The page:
Faculty image Lloyd Carr Head Football Coach Athletic Department

Regents’ Resolution, February `14, 2008, page 227

Regent Taylor read the following resolution: 

Regents' Resolution 

The Regents of the University of Michigan extend warm and heartfelt congratulations to Lloyd Carr upon his retirement as head coach of the Michigan football team. 

Coach Carr joined the University of Michigan staff in 1980. He served 15 years as an assistant coach under Bo Schembechler and Gary Moeller before being appointed head coach in 1995. During his 13 years as head coach, Coach Carr's teams compiled an impressive 122-40 win loss record and won five Big Ten championships. After his undefeated 1997 team brought the University its first national championship in 49 years, Coach Carr was named national coach of the year by six different organizations in 1998. 

Coach Carr is also an exemplary leader and University citizen off the field. An active supporter of women's athletics, he has endowed a full scholarship that is presented annually to a female student-athlete. The annual Women's Football Academy and "Carr's Wash for Kids," community events initiated by Coach Carr, have raised tens of thousands of dollars for the Comprehensive Cancer Center and Mott Children's Hospital. Coach Carr and his wife, Laurie, also serve as co-chairs of the "Champions for Children" campaign, which to date has raised $50 million for the new C.S. Mott Children's and Women's Hospital.

Shortly before leading the Wolverines to a thrilling victory in the final game of his career at the Capital One Bowl on January 1, 2008, Coach Carr was named the 2007 Bobby Dodd Coach of the Year. This award honors a coach who is successful not only on the field, but who also emphasizes that winning isn't everything, and that the game of football is more important for building character and shaping lives than winning trophies and setting records. It is difficult to imagine a more deserving recipient of this prestigious honor than Coach Carr, a former teacher, who has shown his players through words and deeds the importance of learning, philanthropy, and community service. Coach Carr exemplifies the principle: Extraordinary performance comes only to individuals who are devoted to something larger than themselves.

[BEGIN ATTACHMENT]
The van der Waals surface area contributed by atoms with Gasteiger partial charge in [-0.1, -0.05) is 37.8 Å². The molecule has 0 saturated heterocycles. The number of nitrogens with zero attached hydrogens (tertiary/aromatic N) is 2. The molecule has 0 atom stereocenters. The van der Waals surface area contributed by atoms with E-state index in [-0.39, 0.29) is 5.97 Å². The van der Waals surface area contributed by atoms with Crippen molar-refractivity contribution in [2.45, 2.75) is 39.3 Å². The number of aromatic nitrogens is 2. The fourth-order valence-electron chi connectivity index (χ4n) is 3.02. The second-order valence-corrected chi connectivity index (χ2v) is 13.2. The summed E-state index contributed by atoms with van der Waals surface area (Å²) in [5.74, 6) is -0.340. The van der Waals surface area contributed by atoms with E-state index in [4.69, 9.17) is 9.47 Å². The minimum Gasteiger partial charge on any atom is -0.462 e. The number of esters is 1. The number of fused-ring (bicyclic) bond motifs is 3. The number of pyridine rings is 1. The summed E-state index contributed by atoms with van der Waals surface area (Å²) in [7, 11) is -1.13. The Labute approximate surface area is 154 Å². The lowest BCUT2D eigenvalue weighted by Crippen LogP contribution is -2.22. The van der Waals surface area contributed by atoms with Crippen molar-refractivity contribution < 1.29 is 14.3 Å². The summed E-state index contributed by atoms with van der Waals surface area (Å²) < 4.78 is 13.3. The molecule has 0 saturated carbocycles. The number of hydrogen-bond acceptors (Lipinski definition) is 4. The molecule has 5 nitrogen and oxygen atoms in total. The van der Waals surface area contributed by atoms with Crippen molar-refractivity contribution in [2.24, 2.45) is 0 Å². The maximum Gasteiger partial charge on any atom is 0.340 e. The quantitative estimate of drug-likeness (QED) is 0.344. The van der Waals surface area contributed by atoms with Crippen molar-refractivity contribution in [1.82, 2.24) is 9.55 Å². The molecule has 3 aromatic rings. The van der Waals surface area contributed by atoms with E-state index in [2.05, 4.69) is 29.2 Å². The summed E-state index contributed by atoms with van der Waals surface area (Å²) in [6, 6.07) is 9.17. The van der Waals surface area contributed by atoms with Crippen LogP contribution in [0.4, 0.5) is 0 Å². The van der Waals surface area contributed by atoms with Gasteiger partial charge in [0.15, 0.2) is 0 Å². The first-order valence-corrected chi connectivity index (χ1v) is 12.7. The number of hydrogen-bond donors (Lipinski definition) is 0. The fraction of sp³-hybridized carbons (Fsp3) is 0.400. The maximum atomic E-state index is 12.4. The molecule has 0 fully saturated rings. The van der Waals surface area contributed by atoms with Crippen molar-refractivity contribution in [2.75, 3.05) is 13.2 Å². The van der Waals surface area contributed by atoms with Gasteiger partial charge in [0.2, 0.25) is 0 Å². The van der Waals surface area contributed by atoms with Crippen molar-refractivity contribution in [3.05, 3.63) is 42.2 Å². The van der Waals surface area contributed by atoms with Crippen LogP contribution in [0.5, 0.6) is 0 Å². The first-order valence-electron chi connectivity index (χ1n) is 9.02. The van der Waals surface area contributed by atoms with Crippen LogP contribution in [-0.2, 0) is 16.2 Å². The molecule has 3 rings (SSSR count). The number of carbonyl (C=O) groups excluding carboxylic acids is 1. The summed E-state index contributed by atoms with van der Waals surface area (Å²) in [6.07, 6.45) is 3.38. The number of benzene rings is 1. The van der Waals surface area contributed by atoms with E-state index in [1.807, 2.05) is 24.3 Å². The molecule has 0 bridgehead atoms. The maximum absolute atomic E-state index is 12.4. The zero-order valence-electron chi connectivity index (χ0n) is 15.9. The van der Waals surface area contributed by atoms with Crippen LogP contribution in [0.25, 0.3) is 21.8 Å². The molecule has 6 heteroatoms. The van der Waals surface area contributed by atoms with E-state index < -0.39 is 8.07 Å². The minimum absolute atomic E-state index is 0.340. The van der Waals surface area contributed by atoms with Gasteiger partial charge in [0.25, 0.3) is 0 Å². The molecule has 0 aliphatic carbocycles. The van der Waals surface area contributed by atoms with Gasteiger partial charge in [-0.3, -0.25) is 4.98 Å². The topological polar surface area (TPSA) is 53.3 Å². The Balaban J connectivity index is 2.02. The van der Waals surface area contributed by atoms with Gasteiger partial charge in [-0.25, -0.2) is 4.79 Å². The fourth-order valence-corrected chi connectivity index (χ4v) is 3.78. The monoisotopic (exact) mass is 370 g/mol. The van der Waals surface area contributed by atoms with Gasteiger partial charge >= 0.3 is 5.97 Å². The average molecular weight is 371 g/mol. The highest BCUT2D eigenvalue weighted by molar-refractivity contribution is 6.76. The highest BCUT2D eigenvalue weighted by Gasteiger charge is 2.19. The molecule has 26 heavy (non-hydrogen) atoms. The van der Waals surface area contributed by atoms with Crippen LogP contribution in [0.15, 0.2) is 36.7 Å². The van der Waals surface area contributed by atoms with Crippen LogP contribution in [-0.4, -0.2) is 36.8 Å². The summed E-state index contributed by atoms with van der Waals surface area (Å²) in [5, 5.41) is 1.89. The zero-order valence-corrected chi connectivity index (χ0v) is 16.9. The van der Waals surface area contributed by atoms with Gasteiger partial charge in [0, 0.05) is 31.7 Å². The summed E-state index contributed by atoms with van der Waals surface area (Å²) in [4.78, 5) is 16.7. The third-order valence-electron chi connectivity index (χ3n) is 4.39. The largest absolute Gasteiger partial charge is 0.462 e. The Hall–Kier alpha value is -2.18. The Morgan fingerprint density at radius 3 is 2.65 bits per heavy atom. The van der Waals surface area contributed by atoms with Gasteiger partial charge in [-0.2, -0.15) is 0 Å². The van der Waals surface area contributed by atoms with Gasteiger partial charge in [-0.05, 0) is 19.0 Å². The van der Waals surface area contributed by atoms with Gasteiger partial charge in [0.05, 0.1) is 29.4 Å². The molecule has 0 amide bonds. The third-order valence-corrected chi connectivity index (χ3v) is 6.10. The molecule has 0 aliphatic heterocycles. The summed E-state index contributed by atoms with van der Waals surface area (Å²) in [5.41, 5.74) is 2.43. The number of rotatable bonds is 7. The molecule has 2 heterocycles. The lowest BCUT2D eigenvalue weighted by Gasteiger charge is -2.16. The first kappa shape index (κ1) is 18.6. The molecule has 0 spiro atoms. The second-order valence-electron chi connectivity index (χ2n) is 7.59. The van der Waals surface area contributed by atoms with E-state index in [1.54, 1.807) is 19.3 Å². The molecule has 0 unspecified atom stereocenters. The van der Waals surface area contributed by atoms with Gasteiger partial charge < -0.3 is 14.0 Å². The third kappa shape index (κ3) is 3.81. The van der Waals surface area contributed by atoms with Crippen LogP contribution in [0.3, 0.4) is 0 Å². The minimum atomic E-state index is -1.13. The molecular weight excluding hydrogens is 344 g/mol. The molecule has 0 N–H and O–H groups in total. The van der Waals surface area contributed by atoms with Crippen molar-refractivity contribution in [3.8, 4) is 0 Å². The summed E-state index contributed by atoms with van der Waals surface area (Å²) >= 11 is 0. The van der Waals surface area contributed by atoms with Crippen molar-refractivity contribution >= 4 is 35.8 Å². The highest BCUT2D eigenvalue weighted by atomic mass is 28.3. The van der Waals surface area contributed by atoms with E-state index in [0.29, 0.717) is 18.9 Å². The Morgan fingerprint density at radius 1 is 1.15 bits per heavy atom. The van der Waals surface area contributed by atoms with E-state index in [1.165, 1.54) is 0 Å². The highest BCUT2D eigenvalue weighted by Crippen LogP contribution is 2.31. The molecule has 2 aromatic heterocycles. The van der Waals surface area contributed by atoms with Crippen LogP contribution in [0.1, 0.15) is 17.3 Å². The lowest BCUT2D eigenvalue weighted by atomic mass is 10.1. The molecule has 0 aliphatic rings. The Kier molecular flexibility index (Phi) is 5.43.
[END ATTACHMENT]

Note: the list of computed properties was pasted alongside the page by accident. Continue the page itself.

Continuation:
The Regents wish Lloyd Carr, a Michigan Man of the highest order, all the best as he and Laurie embark on this new phase of their lives. 

There was a standing ovation as Coach Carr came to the podium to accept the resolution. 

Coach Carr thanked the Board, recalling that he had received a previous resolution ten years ago, in 1998, after his team won the 1997 national championship. He expressed appreciation to the Regents and President Coleman for never having put pressure on him during the intervening ten years, noting that "it isn't that way everywhere." He thanked everyone for all the support they had provided during his tenure. 

Another round of applause followed. 

Regent White thanked Coach Carr and emphasized how much he has meant to the University of Michigan as a role model, coach, and educator who has always realized the importance of making the student athlete a better person. She also commented on the example and precedent set by his and Laurie's philanthropy. Regent White also thanked Laurie Carr, who was in the audience, for her role in supporting Coach Carr and in pursuing philanthropic and other projects in her own right.


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